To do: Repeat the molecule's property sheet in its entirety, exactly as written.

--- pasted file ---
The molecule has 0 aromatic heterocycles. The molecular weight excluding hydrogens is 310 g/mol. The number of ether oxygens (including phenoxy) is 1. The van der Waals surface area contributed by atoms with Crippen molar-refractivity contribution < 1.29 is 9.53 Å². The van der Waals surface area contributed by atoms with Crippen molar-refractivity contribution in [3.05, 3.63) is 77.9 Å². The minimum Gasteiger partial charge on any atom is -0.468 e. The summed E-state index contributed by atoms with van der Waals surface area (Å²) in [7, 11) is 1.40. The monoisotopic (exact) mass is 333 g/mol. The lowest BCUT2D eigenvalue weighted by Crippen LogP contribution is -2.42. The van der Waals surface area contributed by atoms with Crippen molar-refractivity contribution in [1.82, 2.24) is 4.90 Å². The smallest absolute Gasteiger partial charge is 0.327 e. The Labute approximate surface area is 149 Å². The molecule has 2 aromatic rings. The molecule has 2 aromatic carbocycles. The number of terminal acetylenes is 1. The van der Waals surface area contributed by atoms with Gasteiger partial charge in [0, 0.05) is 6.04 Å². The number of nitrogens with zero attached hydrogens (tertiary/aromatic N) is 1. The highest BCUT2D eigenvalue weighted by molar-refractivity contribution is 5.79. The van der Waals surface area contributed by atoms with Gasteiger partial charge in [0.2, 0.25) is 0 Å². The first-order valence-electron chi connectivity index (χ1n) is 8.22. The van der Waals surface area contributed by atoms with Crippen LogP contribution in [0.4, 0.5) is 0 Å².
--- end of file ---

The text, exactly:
The molecule has 0 aromatic heterocycles. The molecular weight excluding hydrogens is 310 g/mol. The number of ether oxygens (including phenoxy) is 1. The van der Waals surface area contributed by atoms with Crippen molar-refractivity contribution < 1.29 is 9.53 Å². The van der Waals surface area contributed by atoms with Crippen molar-refractivity contribution in [3.05, 3.63) is 77.9 Å². The minimum Gasteiger partial charge on any atom is -0.468 e. The summed E-state index contributed by atoms with van der Waals surface area (Å²) in [7, 11) is 1.40. The monoisotopic (exact) mass is 333 g/mol. The lowest BCUT2D eigenvalue weighted by Crippen LogP contribution is -2.42. The van der Waals surface area contributed by atoms with Crippen molar-refractivity contribution in [1.82, 2.24) is 4.90 Å². The smallest absolute Gasteiger partial charge is 0.327 e. The Labute approximate surface area is 149 Å². The molecule has 2 aromatic rings. The molecule has 2 aromatic carbocycles. The number of terminal acetylenes is 1. The van der Waals surface area contributed by atoms with Gasteiger partial charge in [0, 0.05) is 6.04 Å². The number of nitrogens with zero attached hydrogens (tertiary/aromatic N) is 1. The highest BCUT2D eigenvalue weighted by molar-refractivity contribution is 5.79. The van der Waals surface area contributed by atoms with Gasteiger partial charge in [0.2, 0.25) is 0 Å². The first-order valence-electron chi connectivity index (χ1n) is 8.22. The van der Waals surface area contributed by atoms with Crippen LogP contribution in [0.4, 0.5) is 0 Å².